New questions on CIA programs after Lady’s arrest, release

Former CIA base chief Robert Seldon Lady, arrested then released in Panama, is wanted in Italy for his role in an 'extraordinary rendition.' Photo: ap

WEST PALM BEACH, July 20, 2013 – Less than 24 hours after Panamanian officials detained former CIA Milan base chief Robert Seldon Lady, he was on a plane returning to the United States.

According to U.S. State Department officials, Panamanian authorities released Lady and he boarded a US-bound flight on Friday. State Department spokeswoman Marie Harf confirmed Lady was returning to the US. She said she was unaware of any conversations between U.S. officials and Panamanian officials concerning Lady.

SEE RELATED: Edward Snowden and some other famous 20th century traitors

On Thursday, Panamanian authorities detained Lady near Panama’s border with Costa Rica. Details of his detention have not been released.

The Italian government has issued an international arrest warrant in connection with his conviction his 2009 conviction for his role in the “extraordinary rendition” of an Egyptian cleric in Milan, but it is also unclear whether Italy requested his extradition from Panama.

In 2009, an Italian court convicted Lady and 22 other Americans – all but one CIA officers or contractors – in abstentia for their role in the 2003 abduction of Hassan Mustafa Osama Nasr from Milan. According to court documents, CIA officers and Italian officials picked Abu Omar off the Milan streets on his way to noon prayers, threw him into a CIA van and drove him to the U.S. Air Force base in Italy. He then was flown to several other U.S. military bases, ultimately ending in Egypt, where he claims he was tortured.

The U.S. considered Omar a terrorism suspect and alleged he had information on terrorist activities and plots. They suspected him of recruiting militants and involvement in terrorist plots.

SEE RELATED: PRISM NSA leaker Edward Snowden’s gross miscalculation

The 22 Americans appealed the conviction last year, and the sentences were upheld. The Americans did not appear in court and only two of them ever communicated with their attorneys.

Italian Courts found that Italy’s secret services were complicit in the operation, and sentenced former intelligence chief, Nicolo Pollari, to 10 years in prison. His deputy was sentenced to nine years, ad three other officials received six years. However, they are free pending an appeal.  

The Italians argue that the security services, and the CIA, received approval from the government of then-Prime Minister Silvio Berlusconi.

In April, Italian President Giorgio Napolitano pardoned U.S. Air Force Colonel Joseph L. Romano for his involvement in the case.

SEE RELATED: Benghazi v. Dick Holm: The CIA, loyalty, and Leave No Man Behind

Italian officials also reportedly offered Lady a plea deal if he agreed to provide details on the operation. Lady refused to hand over classified information.

Lady has, however, stated that he opposed the operation because, he said, it was “superfluous.” The Italians were already surveilling Abu Omar, and Lady believed they would collect needed information on their own.

Critics say Lady and his colleagues need to be held responsible for their actions.

Others, however, note that the CIA appeared to have followed protocol in the case, receiving approval from both U.S. and Italian officials.

“This was not a rogue CIA operation,” says one former Agency officer familiar with the operation, “These guys had a finding and had approval. They weren’t acting on their own.”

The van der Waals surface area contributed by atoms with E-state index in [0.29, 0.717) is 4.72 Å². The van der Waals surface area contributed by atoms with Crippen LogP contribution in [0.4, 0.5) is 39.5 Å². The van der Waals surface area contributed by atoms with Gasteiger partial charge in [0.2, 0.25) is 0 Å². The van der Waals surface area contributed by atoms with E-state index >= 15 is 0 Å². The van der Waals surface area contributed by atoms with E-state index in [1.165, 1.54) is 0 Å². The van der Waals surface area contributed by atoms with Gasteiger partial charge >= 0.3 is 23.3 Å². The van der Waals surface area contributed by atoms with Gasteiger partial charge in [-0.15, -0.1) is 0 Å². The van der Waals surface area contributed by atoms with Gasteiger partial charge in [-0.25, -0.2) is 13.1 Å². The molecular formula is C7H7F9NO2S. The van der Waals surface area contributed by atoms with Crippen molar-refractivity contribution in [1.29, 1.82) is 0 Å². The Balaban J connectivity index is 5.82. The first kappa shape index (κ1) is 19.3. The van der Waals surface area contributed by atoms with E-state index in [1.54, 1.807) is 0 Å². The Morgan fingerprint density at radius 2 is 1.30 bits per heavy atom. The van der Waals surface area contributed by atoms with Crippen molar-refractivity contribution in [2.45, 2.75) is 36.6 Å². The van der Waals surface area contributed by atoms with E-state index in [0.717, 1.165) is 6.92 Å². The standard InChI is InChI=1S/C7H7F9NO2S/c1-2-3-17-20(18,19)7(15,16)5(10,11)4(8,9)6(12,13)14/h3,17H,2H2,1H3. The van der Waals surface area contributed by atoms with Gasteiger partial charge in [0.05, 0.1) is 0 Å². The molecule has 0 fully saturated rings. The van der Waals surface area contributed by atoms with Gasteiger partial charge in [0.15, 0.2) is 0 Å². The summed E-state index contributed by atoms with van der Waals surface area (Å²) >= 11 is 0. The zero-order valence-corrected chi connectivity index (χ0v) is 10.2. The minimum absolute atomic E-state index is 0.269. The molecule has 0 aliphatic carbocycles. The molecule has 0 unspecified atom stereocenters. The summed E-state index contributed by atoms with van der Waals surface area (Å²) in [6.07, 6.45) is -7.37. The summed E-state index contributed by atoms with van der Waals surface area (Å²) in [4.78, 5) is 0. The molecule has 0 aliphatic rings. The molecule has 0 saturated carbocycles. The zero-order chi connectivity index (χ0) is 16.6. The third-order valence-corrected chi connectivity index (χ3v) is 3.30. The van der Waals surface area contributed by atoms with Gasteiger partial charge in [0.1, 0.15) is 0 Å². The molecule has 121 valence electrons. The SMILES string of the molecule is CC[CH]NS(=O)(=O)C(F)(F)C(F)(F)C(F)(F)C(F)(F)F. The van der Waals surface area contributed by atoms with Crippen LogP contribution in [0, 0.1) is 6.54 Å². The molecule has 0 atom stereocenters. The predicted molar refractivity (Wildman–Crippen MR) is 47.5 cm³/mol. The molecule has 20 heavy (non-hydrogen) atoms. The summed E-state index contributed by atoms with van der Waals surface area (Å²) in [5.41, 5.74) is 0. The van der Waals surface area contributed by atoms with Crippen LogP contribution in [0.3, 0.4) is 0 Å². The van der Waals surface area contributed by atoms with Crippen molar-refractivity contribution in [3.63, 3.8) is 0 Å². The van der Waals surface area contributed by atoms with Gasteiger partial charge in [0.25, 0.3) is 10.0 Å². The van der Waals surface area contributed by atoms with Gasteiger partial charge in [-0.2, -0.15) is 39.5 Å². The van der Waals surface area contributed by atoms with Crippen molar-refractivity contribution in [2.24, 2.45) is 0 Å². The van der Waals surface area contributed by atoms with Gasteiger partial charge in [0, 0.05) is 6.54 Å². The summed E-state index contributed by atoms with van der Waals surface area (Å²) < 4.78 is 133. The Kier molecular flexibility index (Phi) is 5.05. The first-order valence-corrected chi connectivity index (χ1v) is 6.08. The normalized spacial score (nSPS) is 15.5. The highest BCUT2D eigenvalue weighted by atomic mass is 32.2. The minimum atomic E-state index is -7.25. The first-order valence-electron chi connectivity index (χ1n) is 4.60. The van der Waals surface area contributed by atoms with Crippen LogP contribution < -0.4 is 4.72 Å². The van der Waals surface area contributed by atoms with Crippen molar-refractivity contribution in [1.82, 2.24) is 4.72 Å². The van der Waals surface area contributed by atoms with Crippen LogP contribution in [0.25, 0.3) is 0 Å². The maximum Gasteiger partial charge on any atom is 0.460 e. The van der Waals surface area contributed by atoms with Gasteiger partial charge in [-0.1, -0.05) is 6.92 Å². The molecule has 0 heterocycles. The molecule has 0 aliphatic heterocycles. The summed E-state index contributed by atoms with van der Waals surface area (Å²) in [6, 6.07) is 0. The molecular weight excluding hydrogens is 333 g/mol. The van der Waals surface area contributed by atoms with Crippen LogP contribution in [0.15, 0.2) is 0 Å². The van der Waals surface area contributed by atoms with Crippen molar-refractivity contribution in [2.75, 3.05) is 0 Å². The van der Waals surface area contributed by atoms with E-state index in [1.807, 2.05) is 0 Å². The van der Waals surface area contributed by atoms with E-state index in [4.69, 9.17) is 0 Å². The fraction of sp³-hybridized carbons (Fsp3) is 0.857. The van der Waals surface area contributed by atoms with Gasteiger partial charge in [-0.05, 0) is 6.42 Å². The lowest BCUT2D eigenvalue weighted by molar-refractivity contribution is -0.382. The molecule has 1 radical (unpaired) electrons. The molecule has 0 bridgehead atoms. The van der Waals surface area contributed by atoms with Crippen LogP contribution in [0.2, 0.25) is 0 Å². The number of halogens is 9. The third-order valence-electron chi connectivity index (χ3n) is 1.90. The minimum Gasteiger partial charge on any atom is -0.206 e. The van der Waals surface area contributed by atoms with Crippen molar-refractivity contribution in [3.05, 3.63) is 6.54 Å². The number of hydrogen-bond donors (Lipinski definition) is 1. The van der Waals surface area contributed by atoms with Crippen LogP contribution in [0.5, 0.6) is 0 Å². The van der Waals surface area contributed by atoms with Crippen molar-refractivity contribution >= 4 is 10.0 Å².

An article by Matthew Cole in GQ last year appears to support that view. According to Cole, Secretary of State Condoleeza Rice personally approved the operation when she served as President George Bush’s National Security Advisor.

Lady, a 24-year CIA veteran, had planned to retire in Italy at the end of his Milan tour. He had purchased a farm in Penango, a small town in northern Italy, and lovingly restored it and decorated it with antiques and family heirlooms.

Currently, however, he cannot return to Italy or will face arrest. He does, however, continue to pay his $4,000 a month mortgage on the property in hopes that one day he can return.

Sources close to Lady say he desperately misses his farm and Italy, and continues to believe he did nothing wrong. He says the CIA was “…the greatest job I ever had” although he is reportedly bitter over lack of government support during the trial.

He still reportedly hopes to return to Italy, although his arrest this week highlights just how unlikely that is.

The CIA officially had no comment on Lady’s arrest in Panama or his return to the United States.


Connect with Lisa on Google +

This article is the copyrighted property of the writer and Communities @ Written permission must be obtained before reprint in online or print media. REPRINTING TWTC CONTENT WITHOUT PERMISSION AND/OR PAYMENT IS THEFT AND PUNISHABLE BY LAW.

More from Intelligence and World Affairs
blog comments powered by Disqus
Lisa M. Ruth

Lisa M. Ruth started her career at the CIA, where she won several distinguished awards for her service and analysis.  After leaving the government, she joined a private intelligence firm in South Florida as President, where she oversaw all research, analysis and reporting.

Lisa joined CDN as a journalist in 2009 and writes extensively on intelligence, world affairs, and breaking news. She also provides investigative reporting and news analysis. Lisa continues to write both for her own columns and as a guest writer on a wide variety of subjects, and is now Executive Editor for CDN and edits the Global, Family and Health sections.  She is also a regular contributor to Newsmax and other publications.

Contact Lisa M. Ruth


Please enable pop-ups to use this feature, don't worry you can always turn them off later.

Question of the Day
Photo Galleries
Popular Threads
Powered by Disqus